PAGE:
Overview: When the Revolution unveiled Jay Heaps as head coach last autumn, one of the talking points of Heaps’ introductory press conference was his desire to see the team attack. So it came as no surprise that Heaps and general manager Mike Burns set out to find a goalscorer -- post haste.
During an offseason scouting trip in Colombia, they discovered Jose “Pepe” Moreno, a prototypical target striker who, at first blush, looked like the avatar for the new, attack-first Revolution. Weeks later, the club announced that they had signed Moreno, and gave him the prestigious No. 9 jersey.
Then, an unexpected twist developed. Days after the announcement, the Colombian press reported that Moreno was hesitant to join his new club in the U.S. That he wanted to remain with his former club, Once Caldas. Clearly, something was afoot.
While the Revolution front office scrambled to find answers, the club signed 25-year-old French striker Saer Sene following a preseason trial. Sene, who spent the previous season with the Bayern Munich reserve team, came via free transfer, and with little fanfare. With their Plan B on board, the club signed another striker -- Blake Brettschneider -- for good measure.
Eventually, Moreno arrived -- albeit weeks late, with little explanation -- but required additional time to adjust to his new surroundings and heal his injured ankle. That’s all Sene needed to establish himself as the team’s true No. 9.
In the Revolution’s home opener, the French forward scored the Revolution’s first goal of the season, and never looked back. All told, the flashy forward netted a team-high 11 goals, the most since Taylor Twellman’s 16 in 2007. Although a torn ACL suffered in September would sideline him for the final two months of the season, his showing was good enough to be named team MVP.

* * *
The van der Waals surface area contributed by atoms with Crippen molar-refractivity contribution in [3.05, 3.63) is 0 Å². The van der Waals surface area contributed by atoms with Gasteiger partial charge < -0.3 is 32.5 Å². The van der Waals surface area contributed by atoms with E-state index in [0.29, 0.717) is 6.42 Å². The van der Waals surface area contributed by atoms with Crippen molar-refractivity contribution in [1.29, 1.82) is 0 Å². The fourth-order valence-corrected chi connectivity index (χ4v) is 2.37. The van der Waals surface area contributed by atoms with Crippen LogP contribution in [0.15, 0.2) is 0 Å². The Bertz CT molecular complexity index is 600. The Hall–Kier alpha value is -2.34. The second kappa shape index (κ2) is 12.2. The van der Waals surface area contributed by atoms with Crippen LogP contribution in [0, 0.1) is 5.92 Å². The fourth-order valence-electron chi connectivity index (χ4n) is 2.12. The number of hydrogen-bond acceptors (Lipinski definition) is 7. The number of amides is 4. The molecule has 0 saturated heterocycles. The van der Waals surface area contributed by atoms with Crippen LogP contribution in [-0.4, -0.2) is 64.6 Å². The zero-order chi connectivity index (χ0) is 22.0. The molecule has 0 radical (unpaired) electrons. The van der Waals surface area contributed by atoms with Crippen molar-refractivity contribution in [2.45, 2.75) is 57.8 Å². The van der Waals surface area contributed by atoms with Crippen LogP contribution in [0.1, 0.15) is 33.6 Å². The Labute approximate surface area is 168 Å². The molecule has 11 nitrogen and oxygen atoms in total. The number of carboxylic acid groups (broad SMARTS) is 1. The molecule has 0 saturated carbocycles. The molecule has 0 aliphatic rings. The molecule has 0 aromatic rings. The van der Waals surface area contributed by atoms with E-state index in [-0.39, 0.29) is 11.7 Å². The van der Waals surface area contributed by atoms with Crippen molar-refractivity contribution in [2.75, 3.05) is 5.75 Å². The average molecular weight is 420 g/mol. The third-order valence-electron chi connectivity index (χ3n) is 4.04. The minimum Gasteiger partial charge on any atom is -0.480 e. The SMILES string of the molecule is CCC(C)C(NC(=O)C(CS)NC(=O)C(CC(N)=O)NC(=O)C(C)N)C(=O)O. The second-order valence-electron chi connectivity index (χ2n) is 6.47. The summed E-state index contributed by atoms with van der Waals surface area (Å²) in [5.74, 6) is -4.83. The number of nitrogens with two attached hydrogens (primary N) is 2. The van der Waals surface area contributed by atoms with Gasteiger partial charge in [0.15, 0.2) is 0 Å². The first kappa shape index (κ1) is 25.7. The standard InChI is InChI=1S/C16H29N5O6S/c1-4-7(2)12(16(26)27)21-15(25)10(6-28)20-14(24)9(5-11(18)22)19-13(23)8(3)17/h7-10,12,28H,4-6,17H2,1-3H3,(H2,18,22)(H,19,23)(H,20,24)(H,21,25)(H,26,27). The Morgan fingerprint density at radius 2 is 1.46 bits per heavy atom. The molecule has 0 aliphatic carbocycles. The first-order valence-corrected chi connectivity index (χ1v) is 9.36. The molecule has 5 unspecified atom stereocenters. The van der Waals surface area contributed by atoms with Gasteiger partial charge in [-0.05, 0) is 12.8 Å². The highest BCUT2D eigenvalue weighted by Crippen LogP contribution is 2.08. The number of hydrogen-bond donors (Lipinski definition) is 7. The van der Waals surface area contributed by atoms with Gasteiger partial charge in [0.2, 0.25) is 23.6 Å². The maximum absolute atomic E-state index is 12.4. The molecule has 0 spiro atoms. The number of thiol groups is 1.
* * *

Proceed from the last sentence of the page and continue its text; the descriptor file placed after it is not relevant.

While Sene set the tone up top, Moreno never fully acclimated to his new surroundings. Injuries, as well as inconsistency, continued to plague him before the club waived goodbye to the enigmatic striker in August.
But, the club wasn’t satisfied with Sene as their only goalscoring threat. In July, they signed Honduran striker Jerry Bengtson to a Designated Player deal.
Bengtson, a four-time goalscoring champion in the Honduran first division, wasted no time making an impression by scoring in his Revolution debut. But in between regular call-ups to Honduras, along with the lineup shuffling due to a rash of injuries, he struggled to find the form that warranted his hefty price tag.
Weeks after Bengtson was brought on board, the club added another French striker -- Dimitry Imbongo -- to shore up the depth up top.
After Sene’s season-ending injury, Homegrown Player Diego Fagundez was called upon to partner with Bengtson and Imbongo. The technically sound teenager scored a remarkable goal against Chicago in the home finale, but was primarily used as a late-game substitute in 2012.
Outlook: If there’s one area where the Revolution appear to be settled the most, it’s up top. Sene’s first season in Foxborough gave Heaps the goalscorer he craved when the topic of the attack came up last autumn. Then there’s Bengtson, who showed glimpses of his potential down the stretch. A full preseason should allow the Honduran striker to rediscover his form. With that in mind, expect Bengtson and Sene to partner up for First Kick 2013. Fagundez will likely resume his role as primary option off the bench, but figures to get more time in the midfield, where he appeared the most comfortable. Meanwhile, the futures of Brettschneider and Imbongo are murky at best, as both struggled to establish their roles on the roster.
Bottom line: While the Revolution may be in the driver’s seat with the forward line, it wouldn’t be surprising to see more forwards added via the college drafts, international scouting trips and/or preseason trials. As Heaps showed during the 2012 season, his squad can never have enough forwards -- and that’ll be especially true if Bengtson receives multiple call-ups from Honduras for World Cup qualifying next year.